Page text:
MOST OF THE COMMUNITY INTRANETS that builders have rolled out do a good job of letting homeowners form clubs or sign up for a golf game online, but very few manage security rights well, and even fewer integrate with a homeowner's consumer electronics and home automation system.

Now, Simplikate—maker of Techcierge, an outsourced, Web-based management system for luxury condos and master planned communities—has joined forces with home automation vendor AMX to offer a system that does it all.

Techcierge, integrated with AMX's Amenity Solution, comes with a touch-panel that lets homeowners grant access to guests and workmen, watch or listen to consumer electronics devices, and even do household tasks such as opening blinds and shades.

“The system lets a homeowner send a guest list over a PC to a front desk or security desk, view a picture of the guest on a touchpanel as they enter the complex, [and] then set the lighting and audio playlists for when the guests arrive,” says Tushar Patel, CEO and founder of Simplikate.

WHO'S THERE? When integrated with an AMX touchpanel, Techcierge allows homeowners to view  visitors before they reach the front door.
WHO'S THERE? When integrated with an AMX touchpanel, Techcierge allows homeowners to view visitors before they reach the front door.

Techcierge is offered in a good-better-best format: Good is the Techcierge service alone, which costs the HOA $5 to $10 a month per unit. Better is a computer server with Techcierge and the AMX software. The builder pays about $80,000 for the server, and the association pays $20 a month per unit for the service and use of the server. Best is Techcierge with the server and a touchpanel preinstalled. Touch-panels run from $2,500 to $3,000. Most builders who opt for the best solution negotiate a rebate on consumer electronics products purchased by home buyers.

Patel says Simplikate and AMX have had the most success selling to large condo and townhome projects in Miami and Las Vegas. Techcierge has been installed in projects by large developers such as The Related Group of Florida, Royal Palm Developers, and Fortune International, but Patel says home builders can apply many of the features of Techcierge and extend AMX home control to standard single-family master planned communities.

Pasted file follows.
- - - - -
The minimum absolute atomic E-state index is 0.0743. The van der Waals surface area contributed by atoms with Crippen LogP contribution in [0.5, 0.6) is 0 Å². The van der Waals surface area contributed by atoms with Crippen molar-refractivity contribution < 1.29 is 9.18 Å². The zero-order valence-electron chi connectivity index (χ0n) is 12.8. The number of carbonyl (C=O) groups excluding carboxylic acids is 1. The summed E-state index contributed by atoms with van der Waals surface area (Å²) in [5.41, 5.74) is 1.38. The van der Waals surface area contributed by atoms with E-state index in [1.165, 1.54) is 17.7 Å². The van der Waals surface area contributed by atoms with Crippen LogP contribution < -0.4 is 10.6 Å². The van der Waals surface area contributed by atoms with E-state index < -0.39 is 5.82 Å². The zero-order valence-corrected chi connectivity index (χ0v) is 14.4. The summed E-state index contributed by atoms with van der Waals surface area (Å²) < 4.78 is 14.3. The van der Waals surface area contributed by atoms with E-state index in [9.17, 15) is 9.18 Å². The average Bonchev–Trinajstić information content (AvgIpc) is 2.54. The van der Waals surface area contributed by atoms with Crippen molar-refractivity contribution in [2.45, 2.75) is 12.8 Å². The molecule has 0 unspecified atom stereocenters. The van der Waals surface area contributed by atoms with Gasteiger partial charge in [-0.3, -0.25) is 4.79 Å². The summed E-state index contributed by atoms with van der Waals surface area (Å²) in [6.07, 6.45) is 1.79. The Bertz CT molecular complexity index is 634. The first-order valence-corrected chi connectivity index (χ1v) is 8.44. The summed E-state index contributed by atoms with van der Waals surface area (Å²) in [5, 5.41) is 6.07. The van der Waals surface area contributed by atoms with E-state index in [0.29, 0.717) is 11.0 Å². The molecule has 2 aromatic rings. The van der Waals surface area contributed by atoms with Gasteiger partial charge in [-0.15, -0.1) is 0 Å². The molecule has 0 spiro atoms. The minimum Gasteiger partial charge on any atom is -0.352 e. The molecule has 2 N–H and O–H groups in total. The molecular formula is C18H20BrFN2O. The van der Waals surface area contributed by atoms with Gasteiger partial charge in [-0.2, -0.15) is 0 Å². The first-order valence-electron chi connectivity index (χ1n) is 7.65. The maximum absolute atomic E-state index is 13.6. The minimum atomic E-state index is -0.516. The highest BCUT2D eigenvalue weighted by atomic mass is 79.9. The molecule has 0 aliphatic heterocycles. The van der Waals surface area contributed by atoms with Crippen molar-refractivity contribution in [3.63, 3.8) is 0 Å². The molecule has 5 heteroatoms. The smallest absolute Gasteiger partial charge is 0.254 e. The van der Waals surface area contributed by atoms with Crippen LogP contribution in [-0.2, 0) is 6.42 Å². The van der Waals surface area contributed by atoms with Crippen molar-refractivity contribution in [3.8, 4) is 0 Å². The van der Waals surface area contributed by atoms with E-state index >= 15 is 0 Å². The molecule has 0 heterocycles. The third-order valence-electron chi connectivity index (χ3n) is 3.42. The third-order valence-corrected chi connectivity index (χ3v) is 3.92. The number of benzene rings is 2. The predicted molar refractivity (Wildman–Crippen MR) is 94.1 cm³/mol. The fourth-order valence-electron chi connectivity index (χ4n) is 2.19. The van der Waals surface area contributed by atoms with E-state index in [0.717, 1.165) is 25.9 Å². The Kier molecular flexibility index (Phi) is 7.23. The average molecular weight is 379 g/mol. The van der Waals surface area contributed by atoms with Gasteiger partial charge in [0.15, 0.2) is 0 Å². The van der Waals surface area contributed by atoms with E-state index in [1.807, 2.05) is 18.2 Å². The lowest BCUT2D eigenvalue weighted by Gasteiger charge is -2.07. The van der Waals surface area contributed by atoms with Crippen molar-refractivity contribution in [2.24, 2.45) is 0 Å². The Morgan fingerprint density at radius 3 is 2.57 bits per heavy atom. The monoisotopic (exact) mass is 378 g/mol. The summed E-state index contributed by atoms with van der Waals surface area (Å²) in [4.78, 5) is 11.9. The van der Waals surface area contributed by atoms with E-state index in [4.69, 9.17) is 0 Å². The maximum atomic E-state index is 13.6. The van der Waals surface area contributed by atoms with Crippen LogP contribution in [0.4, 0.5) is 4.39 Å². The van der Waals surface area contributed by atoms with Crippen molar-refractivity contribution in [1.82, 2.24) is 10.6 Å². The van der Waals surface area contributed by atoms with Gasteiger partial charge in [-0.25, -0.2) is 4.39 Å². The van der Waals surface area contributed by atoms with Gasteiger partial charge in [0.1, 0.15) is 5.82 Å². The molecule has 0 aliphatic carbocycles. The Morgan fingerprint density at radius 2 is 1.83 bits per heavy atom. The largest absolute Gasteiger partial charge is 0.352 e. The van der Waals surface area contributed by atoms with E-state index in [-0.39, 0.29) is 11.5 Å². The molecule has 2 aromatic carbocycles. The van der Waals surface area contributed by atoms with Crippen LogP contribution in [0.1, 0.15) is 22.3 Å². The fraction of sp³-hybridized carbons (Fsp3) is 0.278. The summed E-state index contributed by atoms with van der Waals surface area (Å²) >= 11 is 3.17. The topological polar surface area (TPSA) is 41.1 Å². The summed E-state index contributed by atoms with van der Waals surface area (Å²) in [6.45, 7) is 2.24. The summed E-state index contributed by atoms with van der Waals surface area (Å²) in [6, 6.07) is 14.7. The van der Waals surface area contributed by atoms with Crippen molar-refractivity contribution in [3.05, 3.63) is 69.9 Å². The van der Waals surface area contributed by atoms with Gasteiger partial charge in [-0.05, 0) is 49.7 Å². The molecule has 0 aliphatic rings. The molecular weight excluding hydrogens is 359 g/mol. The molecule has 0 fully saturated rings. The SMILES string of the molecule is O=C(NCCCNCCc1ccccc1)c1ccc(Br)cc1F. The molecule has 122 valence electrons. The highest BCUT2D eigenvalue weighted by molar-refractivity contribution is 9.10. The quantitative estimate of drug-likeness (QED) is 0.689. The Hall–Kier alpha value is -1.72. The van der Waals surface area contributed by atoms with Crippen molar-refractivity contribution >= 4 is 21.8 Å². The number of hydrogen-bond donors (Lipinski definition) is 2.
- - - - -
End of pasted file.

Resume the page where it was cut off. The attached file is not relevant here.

Here are the core features of Techcierge that may appeal to home builders:

  • Visitor management. Homeowners can issue a keyfob to a cleaning person and set specific times that he or she can enter the community, or they can issue a temporary pass to a contractor working on a remodeling project.
  • Amenity management. Techcierge makes it easy for communities to set business rules and policies. For example, Patel says that in his community, residents can reserve tennis courts for as many as three two-hour sessions per week, and renters can reserve courts for two hours a week. If an owner signs up for a specific time on a Tuesday, say, the system will know how much playing time that person has left for the week and that he or she is an owner and has first crack at a court.
  • Resident alerts. The system lets management send phone alerts to residents in the event of severe weather, a missing pet, or a missing child. Techcierge stores up to five phone numbers for every unit. It can also be used by community social committees to notify residents about special events.
  • Business services. Communities can use Techcierge to set up a list of preferred contractors. Since the system is Web-based, vendors can sign up online, post their insurance information, and receive an online approval from the community manager. Residents who want work done that would require approval of the community's architectural board can also submit their plans online.
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    Learn more about markets featured in this article: Las Vegas, NV.